So feature wise, it seems basically equal to what we can do with Jenkins or GitLab CI. The main concerns really then are how we want to deploy this and what we want to support. I think argo is appealing because it's intended to be deployed via k8s, allowing us to reuse that infra. And we would control it, allowing us to manage upgrades, etc.
Really nice work!
I think argo is appealing because it's intended to be deployed via k8s, allowing us to reuse that infra. And we would control it, allowing us to manage upgrades, etc.
I'm curious, is there anything preventing us from running any of the other solutions on our k8s? (Jenkins/gitlab/...)
There is an issue with running any of this on one of our k8s clusters in final deployment: no LDAP auth and questions about network security. This can be resolved, but it needs validation and changes. Now that helm3 is standard (and doesn't break security models), we can also helm up whatever we use nicely.
Otherwise, I evaluated gitlab previously, and it was a fun wander down ruby-on-rails and pretty support heavy. I ran into a couple issues, but it could be worked through. It did seem very heavy for our purposes (as does Jenkins) at the time, but with the Foundation moving to Gitlab theoretically, maybe there will be a lot of knowledge tossed around about it anyway making it a clear choice, if not confusing for some users to have two of them.
From an operational perspective, argo *may* be much simpler for us than the java and ruby ones. Argo is receiving a lot of patches, attention and work in the k8s realm, is golang and is pretty good for k8s work. A few months back it was considered as a standard to move to for the Foundation (replaced with Gitlab, Blubberoid/Pipeline the in-house thing and possibly also Jenkins?). It's basically going to be an operational decision for us. What seems usable to us, what deploys well in our setup, gets the job done and won't constantly make us wish we had the Enterprise Edition (*eyes Gitlab scornfully*).
In addition to what @Bstorm said, for GitLab, my current thinking is that it would make more sense to use the production install rather than running our own, but that's still a moving target.
Agreed. As a starting point, when building new images, we should tag them with some timestamp/sha1 identifier as the version, plus :latest. Our initial deployment system can still use latest, but it should make it a little bit easier to switch later on.
On this topic, it is very interesting that the buildpacks project seems to expressly suggest that nobody should use the pack command in CI https://github.com/buildpacks/pack/issues/564 (and I really agree from reading the code and issues today). We had naively imagined the tool had a use in that domain, but they actually expect you to implement the buildpack standard in your CI directly, made easier if you have a container-based CI, but podman can run in a lot of places as can kpack. Argo may actually give us a bit in this regard because it is container-native (can even run docker-in-docker if we wanted to go there...but I suspect we can do without it and there are other container CI systems in use right now for this). pack is very focused on the work that has been done so far of building the general notion of a buildpack locally, it seems. This seems to just mean to me that the next phase of this project will be all about building the pipelines in CI, the CD deployments and their interface with repos. The work you did with pack will be invaluable as a model for that.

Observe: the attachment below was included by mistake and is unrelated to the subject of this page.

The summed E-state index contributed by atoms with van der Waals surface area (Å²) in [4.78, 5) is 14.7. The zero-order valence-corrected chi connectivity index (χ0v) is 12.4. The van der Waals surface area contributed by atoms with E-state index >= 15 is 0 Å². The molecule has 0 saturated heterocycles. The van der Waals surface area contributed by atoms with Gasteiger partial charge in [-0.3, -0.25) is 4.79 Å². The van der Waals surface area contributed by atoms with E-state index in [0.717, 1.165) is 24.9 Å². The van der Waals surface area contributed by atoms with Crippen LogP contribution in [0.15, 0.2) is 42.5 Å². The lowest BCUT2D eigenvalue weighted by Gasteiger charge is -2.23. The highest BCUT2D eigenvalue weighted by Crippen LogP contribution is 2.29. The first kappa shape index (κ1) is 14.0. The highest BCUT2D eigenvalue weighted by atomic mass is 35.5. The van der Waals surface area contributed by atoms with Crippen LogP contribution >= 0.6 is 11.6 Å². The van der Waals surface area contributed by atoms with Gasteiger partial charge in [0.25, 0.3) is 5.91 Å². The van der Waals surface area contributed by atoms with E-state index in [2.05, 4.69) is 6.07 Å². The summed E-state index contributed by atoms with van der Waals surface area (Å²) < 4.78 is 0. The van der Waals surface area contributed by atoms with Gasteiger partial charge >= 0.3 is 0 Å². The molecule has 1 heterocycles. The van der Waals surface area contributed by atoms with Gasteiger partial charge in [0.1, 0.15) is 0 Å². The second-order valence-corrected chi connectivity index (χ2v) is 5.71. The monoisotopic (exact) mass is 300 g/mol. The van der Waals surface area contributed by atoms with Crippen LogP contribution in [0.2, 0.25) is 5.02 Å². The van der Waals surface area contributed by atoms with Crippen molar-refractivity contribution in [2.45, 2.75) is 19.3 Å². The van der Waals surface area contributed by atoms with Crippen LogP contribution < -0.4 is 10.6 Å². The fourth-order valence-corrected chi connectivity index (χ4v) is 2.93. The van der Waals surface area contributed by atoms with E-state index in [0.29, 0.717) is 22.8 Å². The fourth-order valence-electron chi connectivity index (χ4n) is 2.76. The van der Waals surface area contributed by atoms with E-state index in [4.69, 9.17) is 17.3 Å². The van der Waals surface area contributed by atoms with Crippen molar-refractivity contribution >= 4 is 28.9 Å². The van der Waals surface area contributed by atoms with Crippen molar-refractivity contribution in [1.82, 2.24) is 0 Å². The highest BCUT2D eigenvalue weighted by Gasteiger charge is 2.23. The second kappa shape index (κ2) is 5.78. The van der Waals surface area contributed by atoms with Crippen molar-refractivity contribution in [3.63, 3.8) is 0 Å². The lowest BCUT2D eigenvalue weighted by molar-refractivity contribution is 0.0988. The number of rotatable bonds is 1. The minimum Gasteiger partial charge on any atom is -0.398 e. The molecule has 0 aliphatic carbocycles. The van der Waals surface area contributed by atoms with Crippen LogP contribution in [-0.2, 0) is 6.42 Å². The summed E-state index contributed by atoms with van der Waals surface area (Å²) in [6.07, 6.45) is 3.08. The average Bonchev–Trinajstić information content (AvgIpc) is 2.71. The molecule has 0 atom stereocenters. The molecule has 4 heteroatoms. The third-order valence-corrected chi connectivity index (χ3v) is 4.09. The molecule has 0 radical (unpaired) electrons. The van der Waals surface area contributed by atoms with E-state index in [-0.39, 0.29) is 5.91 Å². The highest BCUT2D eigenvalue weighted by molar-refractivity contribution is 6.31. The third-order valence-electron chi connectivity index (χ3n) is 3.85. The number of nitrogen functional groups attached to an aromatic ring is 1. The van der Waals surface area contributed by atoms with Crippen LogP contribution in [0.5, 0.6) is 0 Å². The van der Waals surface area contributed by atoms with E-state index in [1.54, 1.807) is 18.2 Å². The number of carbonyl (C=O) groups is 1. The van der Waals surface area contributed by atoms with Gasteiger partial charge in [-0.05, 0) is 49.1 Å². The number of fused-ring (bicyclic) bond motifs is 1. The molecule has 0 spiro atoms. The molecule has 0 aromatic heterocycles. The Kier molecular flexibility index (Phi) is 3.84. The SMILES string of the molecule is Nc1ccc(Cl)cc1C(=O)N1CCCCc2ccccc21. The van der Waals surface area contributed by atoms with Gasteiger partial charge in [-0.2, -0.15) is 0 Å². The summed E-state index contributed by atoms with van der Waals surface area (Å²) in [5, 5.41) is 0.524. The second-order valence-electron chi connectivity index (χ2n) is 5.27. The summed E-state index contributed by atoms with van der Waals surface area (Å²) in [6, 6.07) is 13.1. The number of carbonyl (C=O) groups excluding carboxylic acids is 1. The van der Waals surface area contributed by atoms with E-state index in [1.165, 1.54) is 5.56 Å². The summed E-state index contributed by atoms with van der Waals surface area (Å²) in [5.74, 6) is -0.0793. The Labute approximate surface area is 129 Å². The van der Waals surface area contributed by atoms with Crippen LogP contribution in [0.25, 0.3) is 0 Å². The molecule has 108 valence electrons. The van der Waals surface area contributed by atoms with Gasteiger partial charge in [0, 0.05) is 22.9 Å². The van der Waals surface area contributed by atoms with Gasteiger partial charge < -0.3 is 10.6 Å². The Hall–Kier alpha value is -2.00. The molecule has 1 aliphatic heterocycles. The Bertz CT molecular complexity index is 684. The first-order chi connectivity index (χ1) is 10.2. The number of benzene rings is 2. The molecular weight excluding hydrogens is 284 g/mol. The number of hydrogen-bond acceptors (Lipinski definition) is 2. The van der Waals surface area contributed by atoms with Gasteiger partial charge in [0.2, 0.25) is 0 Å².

I see the production ticket has the same general conclusion :) T266081
Kubernetes upstream is moving away from using docker at all (to just use containerd and cri-o type stuff), so the docker socket is likely to not be available at all eventually.
Shuffling this task around to repurpose it for the work I'm currently doing on this. As is, the build of a buildpack is what matters, and that's technically a CI function. This is not about replacing anyone else' CI, but rather creating a specific pipeline with tight controls on it for Toolforge buildpacks.
Some working parts are now in the Toolsbeta k8s cluster using tekton pipelines, which is extremely simple since it is just a CRD and controller set inside the cluster.